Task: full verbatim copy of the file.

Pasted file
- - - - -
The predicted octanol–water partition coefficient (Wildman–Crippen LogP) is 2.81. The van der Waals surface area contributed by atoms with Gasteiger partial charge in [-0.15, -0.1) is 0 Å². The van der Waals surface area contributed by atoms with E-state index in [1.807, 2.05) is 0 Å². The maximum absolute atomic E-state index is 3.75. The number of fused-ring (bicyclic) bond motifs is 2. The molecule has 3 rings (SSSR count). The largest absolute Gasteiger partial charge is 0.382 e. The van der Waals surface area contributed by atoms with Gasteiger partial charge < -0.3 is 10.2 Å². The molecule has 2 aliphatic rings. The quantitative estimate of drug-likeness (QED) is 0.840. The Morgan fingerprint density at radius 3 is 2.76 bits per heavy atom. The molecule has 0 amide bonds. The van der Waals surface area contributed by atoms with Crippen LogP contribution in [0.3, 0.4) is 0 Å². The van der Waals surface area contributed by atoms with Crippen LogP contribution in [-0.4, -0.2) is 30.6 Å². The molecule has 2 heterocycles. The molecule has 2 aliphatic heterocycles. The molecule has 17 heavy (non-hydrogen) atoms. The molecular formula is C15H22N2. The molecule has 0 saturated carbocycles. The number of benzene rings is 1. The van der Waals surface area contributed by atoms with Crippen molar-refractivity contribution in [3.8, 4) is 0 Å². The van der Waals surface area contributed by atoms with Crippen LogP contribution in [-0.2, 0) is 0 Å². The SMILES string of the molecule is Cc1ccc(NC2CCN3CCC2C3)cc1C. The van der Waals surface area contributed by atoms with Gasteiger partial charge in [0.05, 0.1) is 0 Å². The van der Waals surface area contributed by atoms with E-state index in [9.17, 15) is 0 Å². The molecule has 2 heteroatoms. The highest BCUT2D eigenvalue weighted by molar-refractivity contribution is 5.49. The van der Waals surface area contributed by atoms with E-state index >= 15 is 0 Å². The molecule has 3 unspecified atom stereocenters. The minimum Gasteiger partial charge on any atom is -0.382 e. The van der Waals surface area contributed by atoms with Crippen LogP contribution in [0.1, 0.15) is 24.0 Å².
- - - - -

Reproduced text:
The predicted octanol–water partition coefficient (Wildman–Crippen LogP) is 2.81. The van der Waals surface area contributed by atoms with Gasteiger partial charge in [-0.15, -0.1) is 0 Å². The van der Waals surface area contributed by atoms with E-state index in [1.807, 2.05) is 0 Å². The maximum absolute atomic E-state index is 3.75. The number of fused-ring (bicyclic) bond motifs is 2. The molecule has 3 rings (SSSR count). The largest absolute Gasteiger partial charge is 0.382 e. The van der Waals surface area contributed by atoms with Gasteiger partial charge < -0.3 is 10.2 Å². The molecule has 2 aliphatic rings. The quantitative estimate of drug-likeness (QED) is 0.840. The Morgan fingerprint density at radius 3 is 2.76 bits per heavy atom. The molecule has 0 amide bonds. The van der Waals surface area contributed by atoms with Crippen LogP contribution in [0.3, 0.4) is 0 Å². The van der Waals surface area contributed by atoms with Crippen LogP contribution in [-0.4, -0.2) is 30.6 Å². The molecule has 2 heterocycles. The molecule has 2 aliphatic heterocycles. The molecule has 17 heavy (non-hydrogen) atoms. The molecular formula is C15H22N2. The molecule has 0 saturated carbocycles. The number of benzene rings is 1. The van der Waals surface area contributed by atoms with Crippen molar-refractivity contribution in [3.8, 4) is 0 Å². The van der Waals surface area contributed by atoms with Crippen LogP contribution in [-0.2, 0) is 0 Å². The SMILES string of the molecule is Cc1ccc(NC2CCN3CCC2C3)cc1C. The van der Waals surface area contributed by atoms with Gasteiger partial charge in [0.05, 0.1) is 0 Å². The van der Waals surface area contributed by atoms with E-state index in [9.17, 15) is 0 Å². The molecule has 2 heteroatoms. The highest BCUT2D eigenvalue weighted by molar-refractivity contribution is 5.49. The van der Waals surface area contributed by atoms with E-state index >= 15 is 0 Å². The molecule has 3 unspecified atom stereocenters. The minimum Gasteiger partial charge on any atom is -0.382 e. The van der Waals surface area contributed by atoms with Crippen LogP contribution in [0.1, 0.15) is 24.0 Å².